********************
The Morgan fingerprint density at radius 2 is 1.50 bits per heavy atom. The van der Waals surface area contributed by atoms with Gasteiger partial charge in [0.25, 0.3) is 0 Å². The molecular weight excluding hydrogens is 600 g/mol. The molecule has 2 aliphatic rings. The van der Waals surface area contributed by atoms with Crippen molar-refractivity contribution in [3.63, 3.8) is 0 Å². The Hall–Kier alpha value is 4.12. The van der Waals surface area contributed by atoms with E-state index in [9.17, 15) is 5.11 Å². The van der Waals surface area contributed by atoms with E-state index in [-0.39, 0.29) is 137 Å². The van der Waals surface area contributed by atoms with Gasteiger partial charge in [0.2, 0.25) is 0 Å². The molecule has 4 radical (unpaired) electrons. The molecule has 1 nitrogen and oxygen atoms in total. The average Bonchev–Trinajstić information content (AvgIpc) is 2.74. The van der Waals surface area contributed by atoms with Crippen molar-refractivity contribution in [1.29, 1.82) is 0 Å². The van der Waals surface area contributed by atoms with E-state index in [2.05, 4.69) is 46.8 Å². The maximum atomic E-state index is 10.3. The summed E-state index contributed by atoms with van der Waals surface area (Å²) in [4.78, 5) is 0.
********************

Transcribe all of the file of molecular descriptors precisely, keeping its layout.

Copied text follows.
The Morgan fingerprint density at radius 2 is 1.50 bits per heavy atom. The van der Waals surface area contributed by atoms with Gasteiger partial charge in [0.25, 0.3) is 0 Å². The molecular weight excluding hydrogens is 600 g/mol. The molecule has 2 aliphatic rings. The van der Waals surface area contributed by atoms with Crippen molar-refractivity contribution in [3.63, 3.8) is 0 Å². The Hall–Kier alpha value is 4.12. The van der Waals surface area contributed by atoms with E-state index in [9.17, 15) is 5.11 Å². The van der Waals surface area contributed by atoms with E-state index in [-0.39, 0.29) is 137 Å². The van der Waals surface area contributed by atoms with Gasteiger partial charge in [0.2, 0.25) is 0 Å². The molecule has 4 radical (unpaired) electrons. The molecule has 1 nitrogen and oxygen atoms in total. The average Bonchev–Trinajstić information content (AvgIpc) is 2.74. The van der Waals surface area contributed by atoms with Crippen molar-refractivity contribution in [1.29, 1.82) is 0 Å². The van der Waals surface area contributed by atoms with E-state index in [2.05, 4.69) is 46.8 Å². The maximum atomic E-state index is 10.3. The summed E-state index contributed by atoms with van der Waals surface area (Å²) in [4.78, 5) is 0.